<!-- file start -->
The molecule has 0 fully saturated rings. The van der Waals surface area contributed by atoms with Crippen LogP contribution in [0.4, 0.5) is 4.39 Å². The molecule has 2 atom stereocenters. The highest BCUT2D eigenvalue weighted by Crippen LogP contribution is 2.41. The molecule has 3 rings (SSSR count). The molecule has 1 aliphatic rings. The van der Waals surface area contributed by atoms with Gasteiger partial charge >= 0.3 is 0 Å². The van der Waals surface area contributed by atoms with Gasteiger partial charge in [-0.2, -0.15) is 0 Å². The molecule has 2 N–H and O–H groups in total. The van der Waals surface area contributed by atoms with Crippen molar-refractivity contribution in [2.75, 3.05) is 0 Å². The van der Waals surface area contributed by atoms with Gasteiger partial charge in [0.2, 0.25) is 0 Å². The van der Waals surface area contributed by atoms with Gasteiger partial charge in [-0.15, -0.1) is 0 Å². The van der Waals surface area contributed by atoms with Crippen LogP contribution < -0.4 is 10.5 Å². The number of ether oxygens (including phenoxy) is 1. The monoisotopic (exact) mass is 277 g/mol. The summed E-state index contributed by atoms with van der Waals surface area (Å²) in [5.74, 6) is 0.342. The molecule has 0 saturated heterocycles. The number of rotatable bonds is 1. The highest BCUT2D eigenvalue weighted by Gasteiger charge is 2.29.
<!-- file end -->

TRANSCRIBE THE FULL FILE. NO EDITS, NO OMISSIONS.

The molecule has 0 fully saturated rings. The van der Waals surface area contributed by atoms with Crippen LogP contribution in [0.4, 0.5) is 4.39 Å². The molecule has 2 atom stereocenters. The highest BCUT2D eigenvalue weighted by Crippen LogP contribution is 2.41. The molecule has 3 rings (SSSR count). The molecule has 1 aliphatic rings. The van der Waals surface area contributed by atoms with Gasteiger partial charge >= 0.3 is 0 Å². The van der Waals surface area contributed by atoms with Gasteiger partial charge in [-0.2, -0.15) is 0 Å². The molecule has 2 N–H and O–H groups in total. The van der Waals surface area contributed by atoms with Crippen molar-refractivity contribution in [2.75, 3.05) is 0 Å². The van der Waals surface area contributed by atoms with Gasteiger partial charge in [0.2, 0.25) is 0 Å². The van der Waals surface area contributed by atoms with Gasteiger partial charge in [-0.15, -0.1) is 0 Å². The van der Waals surface area contributed by atoms with Crippen LogP contribution < -0.4 is 10.5 Å². The number of ether oxygens (including phenoxy) is 1. The monoisotopic (exact) mass is 277 g/mol. The summed E-state index contributed by atoms with van der Waals surface area (Å²) in [5.74, 6) is 0.342. The molecule has 0 saturated heterocycles. The number of rotatable bonds is 1. The highest BCUT2D eigenvalue weighted by Gasteiger charge is 2.29.